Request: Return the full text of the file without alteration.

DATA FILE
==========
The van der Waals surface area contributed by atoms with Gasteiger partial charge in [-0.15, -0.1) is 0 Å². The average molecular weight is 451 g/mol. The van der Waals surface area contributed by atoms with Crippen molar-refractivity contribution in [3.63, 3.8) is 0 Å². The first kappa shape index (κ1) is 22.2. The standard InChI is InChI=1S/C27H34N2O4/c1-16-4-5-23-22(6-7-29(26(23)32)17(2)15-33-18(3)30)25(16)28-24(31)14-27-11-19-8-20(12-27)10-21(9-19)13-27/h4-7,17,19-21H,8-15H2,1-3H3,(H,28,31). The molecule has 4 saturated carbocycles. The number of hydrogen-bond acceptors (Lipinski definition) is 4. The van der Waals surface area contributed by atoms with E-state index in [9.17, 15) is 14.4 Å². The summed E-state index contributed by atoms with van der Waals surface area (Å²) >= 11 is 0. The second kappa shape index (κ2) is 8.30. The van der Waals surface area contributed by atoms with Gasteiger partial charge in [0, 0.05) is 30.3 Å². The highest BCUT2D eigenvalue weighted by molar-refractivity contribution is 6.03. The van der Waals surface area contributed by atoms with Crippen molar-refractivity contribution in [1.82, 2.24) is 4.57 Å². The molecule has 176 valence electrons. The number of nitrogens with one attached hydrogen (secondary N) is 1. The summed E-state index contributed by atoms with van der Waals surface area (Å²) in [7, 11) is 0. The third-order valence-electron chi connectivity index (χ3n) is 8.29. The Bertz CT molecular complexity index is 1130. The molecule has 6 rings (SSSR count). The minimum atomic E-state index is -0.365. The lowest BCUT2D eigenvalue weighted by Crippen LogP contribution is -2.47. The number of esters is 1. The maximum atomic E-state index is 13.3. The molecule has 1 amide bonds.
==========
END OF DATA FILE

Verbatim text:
The van der Waals surface area contributed by atoms with Gasteiger partial charge in [-0.15, -0.1) is 0 Å². The average molecular weight is 451 g/mol. The van der Waals surface area contributed by atoms with Crippen molar-refractivity contribution in [3.63, 3.8) is 0 Å². The first kappa shape index (κ1) is 22.2. The standard InChI is InChI=1S/C27H34N2O4/c1-16-4-5-23-22(6-7-29(26(23)32)17(2)15-33-18(3)30)25(16)28-24(31)14-27-11-19-8-20(12-27)10-21(9-19)13-27/h4-7,17,19-21H,8-15H2,1-3H3,(H,28,31). The molecule has 4 saturated carbocycles. The number of hydrogen-bond acceptors (Lipinski definition) is 4. The van der Waals surface area contributed by atoms with E-state index in [9.17, 15) is 14.4 Å². The summed E-state index contributed by atoms with van der Waals surface area (Å²) >= 11 is 0. The second kappa shape index (κ2) is 8.30. The van der Waals surface area contributed by atoms with Gasteiger partial charge in [0, 0.05) is 30.3 Å². The highest BCUT2D eigenvalue weighted by molar-refractivity contribution is 6.03. The van der Waals surface area contributed by atoms with Crippen molar-refractivity contribution in [1.82, 2.24) is 4.57 Å². The molecule has 176 valence electrons. The number of nitrogens with one attached hydrogen (secondary N) is 1. The summed E-state index contributed by atoms with van der Waals surface area (Å²) in [7, 11) is 0. The third-order valence-electron chi connectivity index (χ3n) is 8.29. The Bertz CT molecular complexity index is 1130. The molecule has 6 rings (SSSR count). The minimum atomic E-state index is -0.365. The lowest BCUT2D eigenvalue weighted by Crippen LogP contribution is -2.47. The number of esters is 1. The maximum atomic E-state index is 13.3. The molecule has 1 amide bonds.